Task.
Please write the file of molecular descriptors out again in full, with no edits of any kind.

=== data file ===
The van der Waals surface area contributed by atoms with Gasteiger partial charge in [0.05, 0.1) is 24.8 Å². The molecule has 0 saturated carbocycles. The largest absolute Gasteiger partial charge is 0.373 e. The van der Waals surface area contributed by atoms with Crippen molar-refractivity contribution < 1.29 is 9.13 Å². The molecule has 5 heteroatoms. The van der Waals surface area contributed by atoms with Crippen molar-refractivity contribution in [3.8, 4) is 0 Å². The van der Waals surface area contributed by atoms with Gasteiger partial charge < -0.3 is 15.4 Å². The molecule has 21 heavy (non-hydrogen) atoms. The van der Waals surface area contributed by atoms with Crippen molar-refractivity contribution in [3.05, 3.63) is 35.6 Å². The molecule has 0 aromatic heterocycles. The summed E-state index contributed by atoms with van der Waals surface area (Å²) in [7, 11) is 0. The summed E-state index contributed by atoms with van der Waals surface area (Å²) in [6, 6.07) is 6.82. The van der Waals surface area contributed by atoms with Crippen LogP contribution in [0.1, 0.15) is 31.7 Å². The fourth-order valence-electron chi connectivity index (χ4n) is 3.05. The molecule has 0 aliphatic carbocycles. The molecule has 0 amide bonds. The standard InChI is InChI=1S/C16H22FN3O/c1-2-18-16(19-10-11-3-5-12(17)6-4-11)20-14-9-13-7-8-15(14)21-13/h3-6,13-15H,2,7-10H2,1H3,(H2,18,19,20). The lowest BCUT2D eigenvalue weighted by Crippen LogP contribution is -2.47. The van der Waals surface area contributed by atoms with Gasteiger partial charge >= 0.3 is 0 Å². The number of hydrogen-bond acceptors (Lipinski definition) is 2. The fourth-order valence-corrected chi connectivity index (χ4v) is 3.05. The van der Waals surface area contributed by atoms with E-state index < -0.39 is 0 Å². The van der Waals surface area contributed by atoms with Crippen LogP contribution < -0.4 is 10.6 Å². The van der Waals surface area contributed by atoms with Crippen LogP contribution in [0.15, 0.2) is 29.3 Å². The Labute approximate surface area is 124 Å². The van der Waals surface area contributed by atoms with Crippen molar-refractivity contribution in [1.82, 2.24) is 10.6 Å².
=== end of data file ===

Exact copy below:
The van der Waals surface area contributed by atoms with Gasteiger partial charge in [0.05, 0.1) is 24.8 Å². The molecule has 0 saturated carbocycles. The largest absolute Gasteiger partial charge is 0.373 e. The van der Waals surface area contributed by atoms with Crippen molar-refractivity contribution < 1.29 is 9.13 Å². The molecule has 5 heteroatoms. The van der Waals surface area contributed by atoms with Crippen molar-refractivity contribution in [3.8, 4) is 0 Å². The van der Waals surface area contributed by atoms with Gasteiger partial charge < -0.3 is 15.4 Å². The molecule has 21 heavy (non-hydrogen) atoms. The van der Waals surface area contributed by atoms with Crippen molar-refractivity contribution in [3.05, 3.63) is 35.6 Å². The molecule has 0 aromatic heterocycles. The summed E-state index contributed by atoms with van der Waals surface area (Å²) in [7, 11) is 0. The summed E-state index contributed by atoms with van der Waals surface area (Å²) in [6, 6.07) is 6.82. The van der Waals surface area contributed by atoms with Crippen LogP contribution in [0.1, 0.15) is 31.7 Å². The fourth-order valence-electron chi connectivity index (χ4n) is 3.05. The molecule has 0 aliphatic carbocycles. The molecule has 0 amide bonds. The standard InChI is InChI=1S/C16H22FN3O/c1-2-18-16(19-10-11-3-5-12(17)6-4-11)20-14-9-13-7-8-15(14)21-13/h3-6,13-15H,2,7-10H2,1H3,(H2,18,19,20). The lowest BCUT2D eigenvalue weighted by Crippen LogP contribution is -2.47. The van der Waals surface area contributed by atoms with Gasteiger partial charge >= 0.3 is 0 Å². The number of hydrogen-bond acceptors (Lipinski definition) is 2. The fourth-order valence-corrected chi connectivity index (χ4v) is 3.05. The van der Waals surface area contributed by atoms with E-state index < -0.39 is 0 Å². The van der Waals surface area contributed by atoms with Crippen LogP contribution < -0.4 is 10.6 Å². The van der Waals surface area contributed by atoms with Crippen LogP contribution in [0.15, 0.2) is 29.3 Å². The Labute approximate surface area is 124 Å². The van der Waals surface area contributed by atoms with Crippen molar-refractivity contribution in [1.82, 2.24) is 10.6 Å².